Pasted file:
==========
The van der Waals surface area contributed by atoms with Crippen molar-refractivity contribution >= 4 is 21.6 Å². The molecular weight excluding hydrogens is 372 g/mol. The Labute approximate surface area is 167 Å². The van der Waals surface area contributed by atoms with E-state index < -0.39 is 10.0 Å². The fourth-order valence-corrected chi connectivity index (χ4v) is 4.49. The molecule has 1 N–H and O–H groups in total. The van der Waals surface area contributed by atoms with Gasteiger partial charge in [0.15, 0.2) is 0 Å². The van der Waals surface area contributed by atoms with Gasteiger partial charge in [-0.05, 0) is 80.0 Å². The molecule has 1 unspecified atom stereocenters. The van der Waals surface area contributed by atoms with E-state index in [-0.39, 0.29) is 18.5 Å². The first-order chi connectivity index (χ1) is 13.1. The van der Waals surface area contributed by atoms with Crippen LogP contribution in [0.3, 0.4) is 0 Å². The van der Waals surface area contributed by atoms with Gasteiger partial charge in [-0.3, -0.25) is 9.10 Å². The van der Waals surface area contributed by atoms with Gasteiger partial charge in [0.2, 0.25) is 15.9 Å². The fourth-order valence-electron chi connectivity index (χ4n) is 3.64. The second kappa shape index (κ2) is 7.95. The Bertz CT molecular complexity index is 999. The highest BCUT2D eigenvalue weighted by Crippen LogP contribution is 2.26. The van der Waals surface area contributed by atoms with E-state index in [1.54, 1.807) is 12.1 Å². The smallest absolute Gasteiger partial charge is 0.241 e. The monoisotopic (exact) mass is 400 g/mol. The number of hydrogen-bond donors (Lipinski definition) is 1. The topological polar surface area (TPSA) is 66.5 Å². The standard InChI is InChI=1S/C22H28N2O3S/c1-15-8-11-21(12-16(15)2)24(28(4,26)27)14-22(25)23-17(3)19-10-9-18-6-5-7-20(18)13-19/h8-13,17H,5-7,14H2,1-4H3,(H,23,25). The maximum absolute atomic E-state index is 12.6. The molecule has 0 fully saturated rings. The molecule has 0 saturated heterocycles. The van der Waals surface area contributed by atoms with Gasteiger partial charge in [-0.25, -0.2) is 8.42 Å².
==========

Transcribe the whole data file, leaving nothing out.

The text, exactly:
The van der Waals surface area contributed by atoms with Crippen molar-refractivity contribution >= 4 is 21.6 Å². The molecular weight excluding hydrogens is 372 g/mol. The Labute approximate surface area is 167 Å². The van der Waals surface area contributed by atoms with E-state index < -0.39 is 10.0 Å². The fourth-order valence-corrected chi connectivity index (χ4v) is 4.49. The molecule has 1 N–H and O–H groups in total. The van der Waals surface area contributed by atoms with Gasteiger partial charge in [0.15, 0.2) is 0 Å². The van der Waals surface area contributed by atoms with Gasteiger partial charge in [-0.05, 0) is 80.0 Å². The molecule has 1 unspecified atom stereocenters. The van der Waals surface area contributed by atoms with E-state index in [-0.39, 0.29) is 18.5 Å². The first-order chi connectivity index (χ1) is 13.1. The van der Waals surface area contributed by atoms with Crippen LogP contribution in [0.3, 0.4) is 0 Å². The van der Waals surface area contributed by atoms with Gasteiger partial charge in [-0.3, -0.25) is 9.10 Å². The van der Waals surface area contributed by atoms with Gasteiger partial charge in [0.2, 0.25) is 15.9 Å². The fourth-order valence-electron chi connectivity index (χ4n) is 3.64. The second kappa shape index (κ2) is 7.95. The Bertz CT molecular complexity index is 999. The highest BCUT2D eigenvalue weighted by Crippen LogP contribution is 2.26. The van der Waals surface area contributed by atoms with E-state index in [1.54, 1.807) is 12.1 Å². The smallest absolute Gasteiger partial charge is 0.241 e. The monoisotopic (exact) mass is 400 g/mol. The number of hydrogen-bond donors (Lipinski definition) is 1. The topological polar surface area (TPSA) is 66.5 Å². The standard InChI is InChI=1S/C22H28N2O3S/c1-15-8-11-21(12-16(15)2)24(28(4,26)27)14-22(25)23-17(3)19-10-9-18-6-5-7-20(18)13-19/h8-13,17H,5-7,14H2,1-4H3,(H,23,25). The maximum absolute atomic E-state index is 12.6. The molecule has 0 fully saturated rings. The molecule has 0 saturated heterocycles. The van der Waals surface area contributed by atoms with Gasteiger partial charge in [-0.25, -0.2) is 8.42 Å².